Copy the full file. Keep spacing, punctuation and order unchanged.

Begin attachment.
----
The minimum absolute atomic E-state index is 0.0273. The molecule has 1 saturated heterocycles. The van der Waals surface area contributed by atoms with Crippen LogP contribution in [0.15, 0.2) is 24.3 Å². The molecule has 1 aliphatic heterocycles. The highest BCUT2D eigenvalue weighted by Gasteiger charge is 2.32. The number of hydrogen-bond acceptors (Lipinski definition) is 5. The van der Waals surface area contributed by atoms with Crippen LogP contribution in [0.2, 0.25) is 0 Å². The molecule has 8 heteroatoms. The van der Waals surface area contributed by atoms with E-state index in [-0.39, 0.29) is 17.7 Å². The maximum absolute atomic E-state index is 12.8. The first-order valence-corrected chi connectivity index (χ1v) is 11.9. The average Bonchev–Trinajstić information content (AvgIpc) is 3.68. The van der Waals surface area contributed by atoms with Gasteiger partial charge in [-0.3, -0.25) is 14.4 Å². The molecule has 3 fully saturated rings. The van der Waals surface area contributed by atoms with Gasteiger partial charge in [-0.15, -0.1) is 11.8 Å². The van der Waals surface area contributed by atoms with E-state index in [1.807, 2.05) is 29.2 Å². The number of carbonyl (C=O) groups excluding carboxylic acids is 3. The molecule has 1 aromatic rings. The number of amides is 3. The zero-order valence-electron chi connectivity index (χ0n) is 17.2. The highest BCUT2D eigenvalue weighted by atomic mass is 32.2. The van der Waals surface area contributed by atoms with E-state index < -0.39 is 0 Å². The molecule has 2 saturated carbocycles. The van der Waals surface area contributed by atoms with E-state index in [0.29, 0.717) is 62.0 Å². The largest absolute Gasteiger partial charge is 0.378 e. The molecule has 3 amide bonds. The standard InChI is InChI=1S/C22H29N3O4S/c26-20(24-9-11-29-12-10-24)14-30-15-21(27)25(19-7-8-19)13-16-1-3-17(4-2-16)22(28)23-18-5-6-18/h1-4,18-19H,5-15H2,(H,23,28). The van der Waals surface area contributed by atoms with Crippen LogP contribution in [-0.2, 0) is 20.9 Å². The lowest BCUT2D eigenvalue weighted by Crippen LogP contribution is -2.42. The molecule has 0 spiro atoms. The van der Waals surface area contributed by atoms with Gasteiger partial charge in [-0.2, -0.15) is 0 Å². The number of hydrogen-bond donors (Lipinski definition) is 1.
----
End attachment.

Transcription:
The minimum absolute atomic E-state index is 0.0273. The molecule has 1 saturated heterocycles. The van der Waals surface area contributed by atoms with Crippen LogP contribution in [0.15, 0.2) is 24.3 Å². The molecule has 1 aliphatic heterocycles. The highest BCUT2D eigenvalue weighted by Gasteiger charge is 2.32. The number of hydrogen-bond acceptors (Lipinski definition) is 5. The van der Waals surface area contributed by atoms with Crippen LogP contribution in [0.2, 0.25) is 0 Å². The molecule has 8 heteroatoms. The van der Waals surface area contributed by atoms with E-state index in [-0.39, 0.29) is 17.7 Å². The maximum absolute atomic E-state index is 12.8. The first-order valence-corrected chi connectivity index (χ1v) is 11.9. The average Bonchev–Trinajstić information content (AvgIpc) is 3.68. The van der Waals surface area contributed by atoms with Gasteiger partial charge in [-0.3, -0.25) is 14.4 Å². The molecule has 3 fully saturated rings. The van der Waals surface area contributed by atoms with Gasteiger partial charge in [-0.15, -0.1) is 11.8 Å². The van der Waals surface area contributed by atoms with E-state index in [1.807, 2.05) is 29.2 Å². The number of carbonyl (C=O) groups excluding carboxylic acids is 3. The molecule has 1 aromatic rings. The number of amides is 3. The zero-order valence-electron chi connectivity index (χ0n) is 17.2. The highest BCUT2D eigenvalue weighted by atomic mass is 32.2. The van der Waals surface area contributed by atoms with E-state index < -0.39 is 0 Å². The molecule has 2 saturated carbocycles. The van der Waals surface area contributed by atoms with E-state index in [0.29, 0.717) is 62.0 Å². The largest absolute Gasteiger partial charge is 0.378 e. The molecule has 3 amide bonds. The standard InChI is InChI=1S/C22H29N3O4S/c26-20(24-9-11-29-12-10-24)14-30-15-21(27)25(19-7-8-19)13-16-1-3-17(4-2-16)22(28)23-18-5-6-18/h1-4,18-19H,5-15H2,(H,23,28). The van der Waals surface area contributed by atoms with Crippen LogP contribution in [-0.2, 0) is 20.9 Å². The lowest BCUT2D eigenvalue weighted by Crippen LogP contribution is -2.42. The molecule has 0 spiro atoms. The van der Waals surface area contributed by atoms with Gasteiger partial charge in [-0.2, -0.15) is 0 Å². The number of hydrogen-bond donors (Lipinski definition) is 1.